My rating in stars: 5 stars
My rating in words: New all-time favorite
WHAT IT’S ABOUT:
On September 5, a little after midnight, Death-Cast calls Mateo Torrez and Rufus Emeterio to give them some bad news: They’re going to die today. Mateo and Rufus are total strangers, but, for different reasons, they’re both looking to make a new friend on their End Day. The good news: There’s an app for that. It’s called the Last Friend, and through it, Rufus and Mateo are about to meet up for one last great adventure and to live a lifetime in a single day.
MY THOUGHTS (SPOILER-FREE):
“You may be born into a family, but you walk into friendships. Some you’ll discover you should put behind you. Others are worth every risk.”
I just finished reading this book and I’m pretty much an emotional mess. So I’m not quite sure how this review will turn out, but I’m just gonna go with and we’ll see. Because somehow, I feel like an emotional word-dump is the best way to give justice to this gorgeous book. And well, to Adam Silvera’s writing in general. Every book I’ve read by him so far has been equally glorious. I don’t typically pick up sad books myself, but even though every Adam Silvera book has me grabbing my tissues and sobbing my eyes out, he’s become an auto-buy author for me. Because he has a unique ability to write these emotional and sad books, but books that still leave you with a flicker of hope in the end and a small smile on your face. The messages in them are deep and often confrontational, but it’s almost impossible to finish one of his books and not feel like a changed person by the end.
How do I even begin to describe They Both Die At The End? The blurb and the title say it all. And yet, you’ll still be turning the pages, wondering what’ll happen and if these two boys can still do it. If they can still make it and live past today. But in the end, this story isn’t about their (forecasted) death, but about their life. Their fears, their insecurities, eveything that has been troubling them and holding them back.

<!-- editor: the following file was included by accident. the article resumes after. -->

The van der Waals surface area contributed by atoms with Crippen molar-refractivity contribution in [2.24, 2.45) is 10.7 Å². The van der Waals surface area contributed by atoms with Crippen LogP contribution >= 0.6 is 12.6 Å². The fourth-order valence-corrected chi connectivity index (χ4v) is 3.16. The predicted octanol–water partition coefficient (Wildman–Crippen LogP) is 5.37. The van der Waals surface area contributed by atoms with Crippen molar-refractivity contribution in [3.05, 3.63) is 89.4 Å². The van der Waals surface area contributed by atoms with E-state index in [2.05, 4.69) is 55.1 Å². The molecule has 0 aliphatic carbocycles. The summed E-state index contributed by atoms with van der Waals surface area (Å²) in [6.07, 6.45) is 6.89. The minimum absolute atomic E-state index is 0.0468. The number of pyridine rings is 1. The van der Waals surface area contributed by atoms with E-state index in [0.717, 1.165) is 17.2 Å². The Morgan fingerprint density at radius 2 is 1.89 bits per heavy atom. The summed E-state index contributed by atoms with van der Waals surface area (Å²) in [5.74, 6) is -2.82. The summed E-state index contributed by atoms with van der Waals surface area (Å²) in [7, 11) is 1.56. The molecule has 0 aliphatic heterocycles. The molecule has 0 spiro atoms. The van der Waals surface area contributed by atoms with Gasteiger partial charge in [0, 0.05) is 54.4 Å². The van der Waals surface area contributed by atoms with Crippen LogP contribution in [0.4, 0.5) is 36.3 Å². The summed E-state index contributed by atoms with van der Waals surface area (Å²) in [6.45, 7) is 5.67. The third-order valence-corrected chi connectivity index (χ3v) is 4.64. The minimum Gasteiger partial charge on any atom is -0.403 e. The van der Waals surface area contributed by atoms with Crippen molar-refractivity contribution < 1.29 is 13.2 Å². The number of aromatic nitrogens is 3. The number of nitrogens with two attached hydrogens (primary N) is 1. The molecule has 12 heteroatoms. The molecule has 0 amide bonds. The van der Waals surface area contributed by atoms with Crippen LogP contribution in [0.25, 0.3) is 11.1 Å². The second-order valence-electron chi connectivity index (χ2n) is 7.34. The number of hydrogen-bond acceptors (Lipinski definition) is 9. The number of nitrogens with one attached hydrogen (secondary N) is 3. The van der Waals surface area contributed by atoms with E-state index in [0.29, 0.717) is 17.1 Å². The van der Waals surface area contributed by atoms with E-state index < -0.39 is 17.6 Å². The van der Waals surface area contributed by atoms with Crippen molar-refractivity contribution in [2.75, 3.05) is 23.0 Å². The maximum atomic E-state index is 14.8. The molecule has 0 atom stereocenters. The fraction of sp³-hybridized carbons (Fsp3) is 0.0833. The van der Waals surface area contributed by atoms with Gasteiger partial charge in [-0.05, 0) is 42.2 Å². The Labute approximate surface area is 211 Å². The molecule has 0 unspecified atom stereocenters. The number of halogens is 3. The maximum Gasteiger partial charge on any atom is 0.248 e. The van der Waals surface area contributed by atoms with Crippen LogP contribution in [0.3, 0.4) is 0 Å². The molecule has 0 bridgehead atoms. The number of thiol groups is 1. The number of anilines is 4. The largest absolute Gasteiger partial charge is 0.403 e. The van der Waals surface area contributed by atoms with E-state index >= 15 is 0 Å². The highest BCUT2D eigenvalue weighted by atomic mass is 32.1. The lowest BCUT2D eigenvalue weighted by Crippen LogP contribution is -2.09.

Mateo and Rufus are both wonderful characters, incredibly written, flawed and realistic but so loveable. Mateo is a precious little cinnamon roll, who’s so kind and nice but afraid of the world and everything in it. Rufus is tough on the outside, but has a heart of gold and is just trying to get by after losing his entire family. Together they form an amazing team, ready to take on their last day. Their connection was beautiful to watch and though their story takes place in just one day, it never feels like insta-love. Just a deep, natural connection.
What I also unexpectedly loved about this, were the short chapters here and there from other characters’ POV. Normally I would feel like this would take away from the main story and would just be a distraction, but it really worked. It helped me see how seemingly unimportant side characters still can have an impact on the main plot and also how everybody has their own story going on. It’s definitely been a great writing choice that only added to the story of Mateo and Rufus.
The worldbuilding also really worked for me. Though we don’t go into a lot of detail on Death-Cast and how exactly it works, it doesn’t really matter. It’s not about the science behind it. It’s about the life. And even if we don’t get the science, we get a great view on the impact this Death-Cast has on society as a whole and on people’s lifes. And that’s enough for me.
Ultimately, this is a beautiful and emotional story about life, death, regret, loss, friendship, love and family. Adam Silvera is a master at crafting these gorgeous stories and I can only recommend them to absolutely everybody.
“…stories can make someone immortal as long as someone else is willing to listen.”
“I cannot tell you how you will survive without me. I cannot tell you how to mourn me. I cannot convince you to not feel guilty if you forget the anniversary of my death, or if you realize days or weeks or months have gone by without thinking about me. I just want you to live.”
“There has to be more to life than just imagining a future for yourself. I can’t just wish for the future; I have to take risks to create it.”
“But no matter what choices we make – solo or together – our finish line remains the same … No matter how we choose to live, we both die at the end.”
“People have their time stamps on how long you should know someone before earning the right to say it, but I wouldn’t lie to you no matter how little time we have. People waste time and wait for the right moment and we don’t have that luxury. If we had our entire lives ahead of us I bet you’d get tired of me telling you how much I love you because I’m positive that’s the path we were heading on. But because we’re about to die, I want to say it as many times as I want–I love you, I love you, I love you, I love you.”